Good news for sailors, shipping magnates and these women: pirate attacks are way down. In fact, there haven't been any successful hijackings by Somali pirates in nearly a year, according Donna Leigh Hopkins, a US diplomat and the head of the Contact Group on Piracy off the Coast of Somalia.
"Pirate attacks are down by at least 75 percent," Hopkins said in an interview with The Associated Press.
"There are still pirate attacks being attempted but there has not been a successful hijacking since May 2012," she said. "May 12 will be the one year anniversary of no successful hijacking off the coast of Somalia."
Experts credit the increased presence of armed guards on ships, coordinated efforts of international naval forces, and the jailing of over 1,100 Somali pirates in 21 countries for the drop. The threat of Seal Team 6 probably didn't hurt, either.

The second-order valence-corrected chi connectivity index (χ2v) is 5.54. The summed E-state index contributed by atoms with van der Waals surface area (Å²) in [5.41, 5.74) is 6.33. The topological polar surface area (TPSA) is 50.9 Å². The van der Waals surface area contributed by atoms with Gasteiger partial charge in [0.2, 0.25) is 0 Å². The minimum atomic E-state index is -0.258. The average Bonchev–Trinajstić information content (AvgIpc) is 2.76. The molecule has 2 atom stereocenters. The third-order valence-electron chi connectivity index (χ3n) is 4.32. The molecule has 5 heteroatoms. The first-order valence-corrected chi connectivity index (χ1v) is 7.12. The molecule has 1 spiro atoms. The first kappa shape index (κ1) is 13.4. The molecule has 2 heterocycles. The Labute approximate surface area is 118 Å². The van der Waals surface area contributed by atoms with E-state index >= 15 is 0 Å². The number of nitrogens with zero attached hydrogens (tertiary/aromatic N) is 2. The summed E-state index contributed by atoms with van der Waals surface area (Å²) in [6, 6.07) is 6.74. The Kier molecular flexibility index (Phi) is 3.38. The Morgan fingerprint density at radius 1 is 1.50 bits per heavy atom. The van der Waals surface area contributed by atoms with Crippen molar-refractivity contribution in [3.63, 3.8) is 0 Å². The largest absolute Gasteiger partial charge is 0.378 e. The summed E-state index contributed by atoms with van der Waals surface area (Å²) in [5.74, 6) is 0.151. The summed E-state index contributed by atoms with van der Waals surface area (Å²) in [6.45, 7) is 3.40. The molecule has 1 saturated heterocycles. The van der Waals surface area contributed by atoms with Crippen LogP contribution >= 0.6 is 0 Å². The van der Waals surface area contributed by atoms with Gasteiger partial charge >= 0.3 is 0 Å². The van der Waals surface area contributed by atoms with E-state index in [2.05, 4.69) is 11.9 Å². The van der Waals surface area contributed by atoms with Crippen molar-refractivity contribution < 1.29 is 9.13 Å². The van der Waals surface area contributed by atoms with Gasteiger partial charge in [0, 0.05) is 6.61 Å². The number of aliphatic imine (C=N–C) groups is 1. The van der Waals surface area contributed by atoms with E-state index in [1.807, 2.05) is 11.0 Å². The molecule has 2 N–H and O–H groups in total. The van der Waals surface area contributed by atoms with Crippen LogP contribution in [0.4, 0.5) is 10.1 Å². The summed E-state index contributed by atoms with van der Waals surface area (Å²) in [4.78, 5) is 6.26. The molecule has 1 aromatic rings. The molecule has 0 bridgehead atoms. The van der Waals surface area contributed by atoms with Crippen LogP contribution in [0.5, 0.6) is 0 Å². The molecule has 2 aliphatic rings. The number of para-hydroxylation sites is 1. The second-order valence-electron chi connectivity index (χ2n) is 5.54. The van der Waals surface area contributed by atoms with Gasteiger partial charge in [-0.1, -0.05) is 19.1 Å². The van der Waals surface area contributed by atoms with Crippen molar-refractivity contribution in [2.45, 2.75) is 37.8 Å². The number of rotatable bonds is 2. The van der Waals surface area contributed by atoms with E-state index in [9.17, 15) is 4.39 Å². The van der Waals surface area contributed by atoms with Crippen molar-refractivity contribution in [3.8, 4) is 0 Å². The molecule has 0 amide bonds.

According to the International Maritime Bureau, 46 ships were hijacked in 2009, 47 in 2010, 25 in 2011, but those numbers dropped to just 12 in 2012. The last hijacking on record, of the Greek oil tanker MV Smyrni, took place on May 12 and resulted in a $15 million ransom payment to the Somali pirates who overtook it.
When asked if the hijacking-free streak would continue long enough to reach the one-year mark, Hopkins said, "I'm not going to count days. Every day without a successful attack is a good day."
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